- Teach financial discipline. Kids need boundaries. They need to learn that you can’t have everything you want when you want it. Setting and sticking to spending limits helps them learn this important lesson. • Show them how to save for big expenses. If your kids want a “big ticket” item, such as a nice car, help them realize that “money doesn’t grow on trees” by requiring that they contribute at least a portion of the purchase price, perhaps through an after-school or summer job.
- Introduce your children to debit and/or credit cards. Do so when they reach an age you feel is appropriate and in a way that’s consistent with your beliefs concerning the use of credit. It’s generally recommended that kids gain some experience with credit cards before graduating from high school. Consider beginning with a secured credit card (sometimes referred to as a “credit card with training wheels”) by requiring a cash collateral deposit that becomes the credit line for that account. If they use the secured card judiciously, you can consider moving on to an unsecured credit card. Make certain they understand that the use of credit is a privilege, not a right.
- A company called Greenlight offers a debit card for kids that parents manage from their phones with flexible parental controls. Greenlight’s mission is to help parents raise financially smart kids. The Greenlight debit card comes with a Greenlight app for both parents and kids. Parents can instantly send money to kids, turn the card off from the app if needed, and receive alerts whenever the card is used. They can automate allowance payments and manage chores so kids can learn to earn! These safe and secure experiences give parents the peace of mind they need to allow kids to manage their spending, saving, giving, and earning.
- Introduce high schoolers to investing, using real money. Start with money market accounts. From there, introduce them to fixed-interest investments, such as savings bonds and CDs. Then move on to the stock market via mutual funds. Check out the stock market games available on the Internet. They can be a fun, educational way to introduce teens to the stock market. Some families even set up investment clubs for their teenagers to teach them investment basics.
- Teach your kids the importance of having money saved in an “emergency fund.” When expenses arise that were not budgeted for, let them see how having money stashed away saves the day, as opposed to borrowing money for the emergency or paying for it with a high-interest credit card.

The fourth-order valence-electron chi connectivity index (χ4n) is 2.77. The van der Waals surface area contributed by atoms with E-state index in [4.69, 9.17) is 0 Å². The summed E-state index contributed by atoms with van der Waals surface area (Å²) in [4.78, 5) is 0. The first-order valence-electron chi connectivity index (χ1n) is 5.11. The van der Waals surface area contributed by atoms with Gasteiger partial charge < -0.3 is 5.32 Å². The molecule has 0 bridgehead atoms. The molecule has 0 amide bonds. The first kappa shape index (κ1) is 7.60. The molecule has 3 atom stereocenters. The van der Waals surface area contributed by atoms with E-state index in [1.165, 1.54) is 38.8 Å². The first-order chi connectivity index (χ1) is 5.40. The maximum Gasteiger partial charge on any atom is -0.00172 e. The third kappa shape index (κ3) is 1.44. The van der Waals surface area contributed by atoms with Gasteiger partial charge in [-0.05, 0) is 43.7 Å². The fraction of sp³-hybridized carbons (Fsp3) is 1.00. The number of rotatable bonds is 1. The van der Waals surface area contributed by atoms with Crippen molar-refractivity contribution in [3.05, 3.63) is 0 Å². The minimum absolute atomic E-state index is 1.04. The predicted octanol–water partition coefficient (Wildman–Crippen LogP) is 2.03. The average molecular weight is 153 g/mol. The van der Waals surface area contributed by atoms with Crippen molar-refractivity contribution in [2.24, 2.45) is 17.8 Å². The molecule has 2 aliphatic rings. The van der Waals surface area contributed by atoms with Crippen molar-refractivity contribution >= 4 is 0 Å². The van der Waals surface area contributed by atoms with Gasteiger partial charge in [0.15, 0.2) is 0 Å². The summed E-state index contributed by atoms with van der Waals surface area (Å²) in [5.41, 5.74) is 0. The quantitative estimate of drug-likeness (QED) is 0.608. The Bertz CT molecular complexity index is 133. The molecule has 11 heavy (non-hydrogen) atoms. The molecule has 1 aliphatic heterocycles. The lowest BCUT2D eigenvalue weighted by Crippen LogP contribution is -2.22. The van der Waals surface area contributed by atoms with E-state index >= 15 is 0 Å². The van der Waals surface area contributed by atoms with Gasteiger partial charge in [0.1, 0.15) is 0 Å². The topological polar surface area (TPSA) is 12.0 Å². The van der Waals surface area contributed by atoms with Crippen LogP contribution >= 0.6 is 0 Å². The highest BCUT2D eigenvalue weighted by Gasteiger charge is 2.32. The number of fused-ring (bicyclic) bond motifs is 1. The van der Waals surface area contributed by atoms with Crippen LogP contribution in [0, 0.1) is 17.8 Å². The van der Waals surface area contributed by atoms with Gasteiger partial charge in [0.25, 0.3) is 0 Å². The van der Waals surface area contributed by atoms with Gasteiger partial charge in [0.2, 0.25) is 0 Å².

- Even young children can understand the concept of exchanging a sum of money for something they want. Teach them how to allocate money, such as 20 percent for savings, 10 percent for giving, and 70 percent for spending.
- Show them how to reach a savings goal. Let them see how saving X amount of their allowance each month will add up to the amount needed to buy a toy or new video game in a certain number of months.
- Be a good role model! While not a guarantee, children who grow up seeing you do the right things financially are more likely to follow your example as they mature.
- When planning a trip to the store, get your kids involved. Let them help you preparing a shopping list and/or spending budget. Help them understand how a list/budget helps avoid the expense and pitfall of impulse buying.
- Take your children shopping with you. Teach them about pricing, brand names, sales, comparison shopping, coupons, brand-loyalty programs, and how to evaluate at is the “best deal.”
- Involve your kids in the family budget. Show them the monthly bills for car payments, utilities, mortgage, insurance, and credit cards. Explain the portion of your budget that is allocated for savings. Teach them firsthand about your family’s cost of living and how you follow the process of making and sticking to a budget.
- Have an age-appropriate discussion about needs versus wants with your kids. When it comes to purchasing decisions, ask your children why they need the item…or if it’s simply something they want.
- Encourage them to use websites that will help them learn about money management. Today, kids are all about learning online.
Here are some websites that can help your kids get excited about, and engaged in, learning about money online.
- Planet Orange is a fun, interactive website sponsored by ING Direct that teaches kids in grades 1 through 6 the basics of earning, spending, saving, and investing money. Kids start by creating a character astronaut who is assigned a mission that revolves around money.
- They then design their own spaceship and begin their mission.
- Practical Money Skills teaches kids about money by letting them play fun games. For example, the Road Trip game teaches kids that, to keep a car running, you have to pay for things like gas and insurance. Affording those things sometimes means sacrificing trips to the mall. The website also features football and soccer financial games, as well as Ed’s Bank, which teaches younger kids the importance of saving money and money values.
- Even the U.S. government is doing its part to help kids learn how to manage money. H.I.P. Pocket Change gets kids interested in money by focusing on its history. After logging on to the site and then clicking on the “Toons” section, your child will be taken through interactive cartoon presentations of how money is made, what it looks like in other countries, and the history of money. Plus, there are games and a collector’s club for kids who want to collect coins.